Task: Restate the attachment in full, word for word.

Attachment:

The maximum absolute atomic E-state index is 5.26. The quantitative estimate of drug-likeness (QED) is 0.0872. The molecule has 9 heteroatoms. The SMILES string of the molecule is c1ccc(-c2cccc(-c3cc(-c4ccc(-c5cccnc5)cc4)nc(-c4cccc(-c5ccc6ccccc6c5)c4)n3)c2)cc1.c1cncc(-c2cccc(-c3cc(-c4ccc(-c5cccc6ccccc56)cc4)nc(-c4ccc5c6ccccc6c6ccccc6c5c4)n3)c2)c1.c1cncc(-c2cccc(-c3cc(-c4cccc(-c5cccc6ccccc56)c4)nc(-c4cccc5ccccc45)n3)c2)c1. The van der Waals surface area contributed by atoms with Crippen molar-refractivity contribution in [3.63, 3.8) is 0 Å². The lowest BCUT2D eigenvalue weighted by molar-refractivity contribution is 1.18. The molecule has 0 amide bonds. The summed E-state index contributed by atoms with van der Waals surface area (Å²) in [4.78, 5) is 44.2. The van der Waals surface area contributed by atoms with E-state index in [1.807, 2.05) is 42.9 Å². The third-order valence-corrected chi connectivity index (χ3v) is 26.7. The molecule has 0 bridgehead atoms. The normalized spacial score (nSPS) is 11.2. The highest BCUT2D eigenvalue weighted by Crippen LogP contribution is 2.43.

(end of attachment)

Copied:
The maximum absolute atomic E-state index is 5.26. The quantitative estimate of drug-likeness (QED) is 0.0872. The molecule has 9 heteroatoms. The SMILES string of the molecule is c1ccc(-c2cccc(-c3cc(-c4ccc(-c5cccnc5)cc4)nc(-c4cccc(-c5ccc6ccccc6c5)c4)n3)c2)cc1.c1cncc(-c2cccc(-c3cc(-c4ccc(-c5cccc6ccccc56)cc4)nc(-c4ccc5c6ccccc6c6ccccc6c5c4)n3)c2)c1.c1cncc(-c2cccc(-c3cc(-c4cccc(-c5cccc6ccccc56)c4)nc(-c4cccc5ccccc45)n3)c2)c1. The van der Waals surface area contributed by atoms with Crippen molar-refractivity contribution in [3.63, 3.8) is 0 Å². The lowest BCUT2D eigenvalue weighted by molar-refractivity contribution is 1.18. The molecule has 0 amide bonds. The summed E-state index contributed by atoms with van der Waals surface area (Å²) in [4.78, 5) is 44.2. The van der Waals surface area contributed by atoms with E-state index in [1.807, 2.05) is 42.9 Å². The third-order valence-corrected chi connectivity index (χ3v) is 26.7. The molecule has 0 bridgehead atoms. The normalized spacial score (nSPS) is 11.2. The highest BCUT2D eigenvalue weighted by Crippen LogP contribution is 2.43.